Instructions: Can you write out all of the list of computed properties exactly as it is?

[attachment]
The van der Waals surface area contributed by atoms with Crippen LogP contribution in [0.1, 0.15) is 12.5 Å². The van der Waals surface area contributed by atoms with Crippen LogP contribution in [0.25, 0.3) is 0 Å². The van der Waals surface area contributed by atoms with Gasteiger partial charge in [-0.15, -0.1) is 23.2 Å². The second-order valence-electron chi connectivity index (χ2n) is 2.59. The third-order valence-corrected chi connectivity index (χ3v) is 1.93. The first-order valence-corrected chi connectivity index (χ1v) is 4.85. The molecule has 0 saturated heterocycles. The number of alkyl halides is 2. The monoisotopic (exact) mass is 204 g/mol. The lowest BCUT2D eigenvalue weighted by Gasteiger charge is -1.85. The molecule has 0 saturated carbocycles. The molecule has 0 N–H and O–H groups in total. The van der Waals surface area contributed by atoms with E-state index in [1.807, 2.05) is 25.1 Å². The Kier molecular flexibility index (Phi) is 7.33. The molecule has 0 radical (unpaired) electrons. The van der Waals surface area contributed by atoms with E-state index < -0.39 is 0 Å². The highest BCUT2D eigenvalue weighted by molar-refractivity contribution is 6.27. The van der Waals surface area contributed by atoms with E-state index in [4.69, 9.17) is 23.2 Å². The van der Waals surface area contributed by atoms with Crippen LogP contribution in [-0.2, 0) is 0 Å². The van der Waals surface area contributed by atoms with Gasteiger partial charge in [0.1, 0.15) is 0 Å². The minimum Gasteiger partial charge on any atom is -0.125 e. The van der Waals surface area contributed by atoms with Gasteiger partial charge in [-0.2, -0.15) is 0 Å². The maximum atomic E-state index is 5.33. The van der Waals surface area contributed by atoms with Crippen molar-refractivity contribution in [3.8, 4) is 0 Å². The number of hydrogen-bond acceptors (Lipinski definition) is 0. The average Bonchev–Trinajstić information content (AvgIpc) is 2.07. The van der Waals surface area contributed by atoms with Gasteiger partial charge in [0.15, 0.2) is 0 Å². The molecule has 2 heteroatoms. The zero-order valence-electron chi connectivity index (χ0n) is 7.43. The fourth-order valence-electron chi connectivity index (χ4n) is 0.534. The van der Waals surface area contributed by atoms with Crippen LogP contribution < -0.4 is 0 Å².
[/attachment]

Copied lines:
The van der Waals surface area contributed by atoms with Crippen LogP contribution in [0.1, 0.15) is 12.5 Å². The van der Waals surface area contributed by atoms with Crippen LogP contribution in [0.25, 0.3) is 0 Å². The van der Waals surface area contributed by atoms with Gasteiger partial charge in [-0.15, -0.1) is 23.2 Å². The second-order valence-electron chi connectivity index (χ2n) is 2.59. The third-order valence-corrected chi connectivity index (χ3v) is 1.93. The first-order valence-corrected chi connectivity index (χ1v) is 4.85. The molecule has 0 saturated heterocycles. The number of alkyl halides is 2. The monoisotopic (exact) mass is 204 g/mol. The lowest BCUT2D eigenvalue weighted by Gasteiger charge is -1.85. The molecule has 0 saturated carbocycles. The molecule has 0 N–H and O–H groups in total. The van der Waals surface area contributed by atoms with E-state index in [1.807, 2.05) is 25.1 Å². The Kier molecular flexibility index (Phi) is 7.33. The molecule has 0 radical (unpaired) electrons. The van der Waals surface area contributed by atoms with E-state index < -0.39 is 0 Å². The highest BCUT2D eigenvalue weighted by molar-refractivity contribution is 6.27. The van der Waals surface area contributed by atoms with E-state index in [4.69, 9.17) is 23.2 Å². The van der Waals surface area contributed by atoms with Crippen LogP contribution in [-0.2, 0) is 0 Å². The van der Waals surface area contributed by atoms with Gasteiger partial charge in [0.1, 0.15) is 0 Å². The minimum Gasteiger partial charge on any atom is -0.125 e. The van der Waals surface area contributed by atoms with Gasteiger partial charge in [-0.2, -0.15) is 0 Å². The maximum atomic E-state index is 5.33. The van der Waals surface area contributed by atoms with Crippen molar-refractivity contribution in [3.8, 4) is 0 Å². The number of hydrogen-bond acceptors (Lipinski definition) is 0. The average Bonchev–Trinajstić information content (AvgIpc) is 2.07. The van der Waals surface area contributed by atoms with Gasteiger partial charge in [0.15, 0.2) is 0 Å². The molecule has 2 heteroatoms. The zero-order valence-electron chi connectivity index (χ0n) is 7.43. The fourth-order valence-electron chi connectivity index (χ4n) is 0.534. The van der Waals surface area contributed by atoms with Crippen LogP contribution < -0.4 is 0 Å².